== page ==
Star Realms is a deck-building card game where players buy and use ships and bases to reduce their opponent’s Authority (or health) to zero. The game is originally physical, but also has digital versions for computer and mobile devices. There are many expansions available that introduce a large number of cards, but I have only played the original version physically and digitally. The two versions play the same, except for some handy automation of actions that is present in the digital version.
Each turn, a player draws five instantly usable cards from their personal deck. There are two card types: ship cards only activate that turn before moving into the discard pile, but base cards stay on the field until they are destroyed by the opponent. In the middle of the board, there is the Trade Row, offering cards that both players can buy and add to their deck during their turn. Once one has been bought, another random card replaces it, so there are always five options available. When a player’s personal deck is out of cards, the discard pile is shuffled into a new deck to draw from.
The first turns are quite slow, as the player can only play their basic Scout and Viper cards, which either generate money or attack the enemy. The interesting part is the selection of new cards from the Trade Row, which is how the player builds their deck. Cards can have strong abilities, which usually means they are also expensive and require many trade points to obtain.
Abilities and effects are the most important part of the game. Getting rid of weak starting cards from the deck permanently by “scrapping” them with Scrap Abilities increases the odds of drawing acquired stronger cards in the future. Outposts are especially important bases with their own health points that protect the player from taking Authority damage as long as they are on the board, and buying these is important for survival.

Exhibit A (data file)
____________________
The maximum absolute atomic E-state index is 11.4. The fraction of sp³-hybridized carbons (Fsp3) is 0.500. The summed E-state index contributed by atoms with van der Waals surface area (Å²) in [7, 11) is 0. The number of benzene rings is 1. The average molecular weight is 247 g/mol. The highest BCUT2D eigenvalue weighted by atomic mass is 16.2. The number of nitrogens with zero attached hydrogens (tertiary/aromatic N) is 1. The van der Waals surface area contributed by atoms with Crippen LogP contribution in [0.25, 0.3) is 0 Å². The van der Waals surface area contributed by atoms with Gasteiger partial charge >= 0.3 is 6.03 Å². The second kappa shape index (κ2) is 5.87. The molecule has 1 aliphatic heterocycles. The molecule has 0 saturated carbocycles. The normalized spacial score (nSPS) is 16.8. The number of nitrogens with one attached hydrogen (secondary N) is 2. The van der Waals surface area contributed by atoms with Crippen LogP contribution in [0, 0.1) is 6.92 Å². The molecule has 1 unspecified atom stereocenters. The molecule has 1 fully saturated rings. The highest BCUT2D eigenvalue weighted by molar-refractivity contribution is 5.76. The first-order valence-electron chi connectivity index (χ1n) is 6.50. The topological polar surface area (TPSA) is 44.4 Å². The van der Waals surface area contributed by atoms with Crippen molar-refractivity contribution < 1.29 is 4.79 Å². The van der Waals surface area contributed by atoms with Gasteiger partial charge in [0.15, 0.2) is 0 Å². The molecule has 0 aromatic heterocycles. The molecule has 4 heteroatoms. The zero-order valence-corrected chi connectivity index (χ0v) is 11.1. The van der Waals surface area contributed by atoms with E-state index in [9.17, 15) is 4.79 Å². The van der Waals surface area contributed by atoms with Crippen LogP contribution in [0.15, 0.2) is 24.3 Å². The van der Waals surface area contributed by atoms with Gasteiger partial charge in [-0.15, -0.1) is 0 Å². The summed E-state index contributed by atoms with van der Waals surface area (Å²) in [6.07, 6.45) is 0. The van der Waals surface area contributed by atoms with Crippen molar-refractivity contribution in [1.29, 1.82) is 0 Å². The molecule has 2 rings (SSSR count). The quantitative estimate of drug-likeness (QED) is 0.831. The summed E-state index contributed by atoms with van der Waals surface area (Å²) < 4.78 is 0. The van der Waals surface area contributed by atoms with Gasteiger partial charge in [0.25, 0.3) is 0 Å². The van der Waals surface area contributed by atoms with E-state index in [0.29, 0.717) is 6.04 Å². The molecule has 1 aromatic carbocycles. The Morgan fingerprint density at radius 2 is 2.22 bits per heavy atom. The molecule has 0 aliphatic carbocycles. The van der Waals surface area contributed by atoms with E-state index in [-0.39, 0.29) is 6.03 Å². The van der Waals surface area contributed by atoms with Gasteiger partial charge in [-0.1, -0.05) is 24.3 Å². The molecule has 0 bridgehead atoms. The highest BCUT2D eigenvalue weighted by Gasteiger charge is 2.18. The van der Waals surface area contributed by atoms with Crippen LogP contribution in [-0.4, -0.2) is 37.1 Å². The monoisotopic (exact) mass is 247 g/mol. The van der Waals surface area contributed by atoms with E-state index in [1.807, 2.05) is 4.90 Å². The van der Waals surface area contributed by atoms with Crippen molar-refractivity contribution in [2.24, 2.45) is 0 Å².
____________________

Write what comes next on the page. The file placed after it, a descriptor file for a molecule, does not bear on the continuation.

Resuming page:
There are four factions, and most cards belong to one of these. They have a focus on different playstyles: for example, the Machine Cult likes to scrap cards from their deck’s rotation and the Trade Federation heals Authority the most. The faction abilities that activate when there are multiple cards of the same faction on the same side can be extremely strong, such as acquiring a card from the Trade Row for free or destroying an enemy base outright. Focusing on one or two factions is recommended to increase the odds of activating faction abilities. Keeping track of what faction the opponent uses and destroying those cards from the Trade row pre-emptively is an advanced strategy that is also possible with abilities.
Playing aggressively has been the most efficient strategy in the games I have played. Focusing on cards that attack can end the game rather quickly, and the damage soon adds up so that no amount of defenses and healing can save the defending player. I feel this (lack of) balance is actually a good thing, as it ensures that games do not last too long. The games I have played have always taken under 30 minutes, which is suitable for the game’s light approach.
In my opinion, there is just enough depth and strategy for the game to be addicting while remaining approachable. This is the first game I have played in the deck-building genre, and it has made me interested to try others like it. Learning the rules has been fast, but each round is different and enjoyable. The card designs and factions create a likable environment around the game that fans of science fiction can appreciate. Overall, this is a card game that is easy to recommend.
Designer: Robert Dougherty, Darwin Kastle
Publisher: Wise Wizard Games
Release date: 2014
Number of players: 2
Playing time: 20 min
Featured image from the official site, https://www.starrealms.com/sets-and-expansions/
Screenshots from the digital version of the game, taken by the author.
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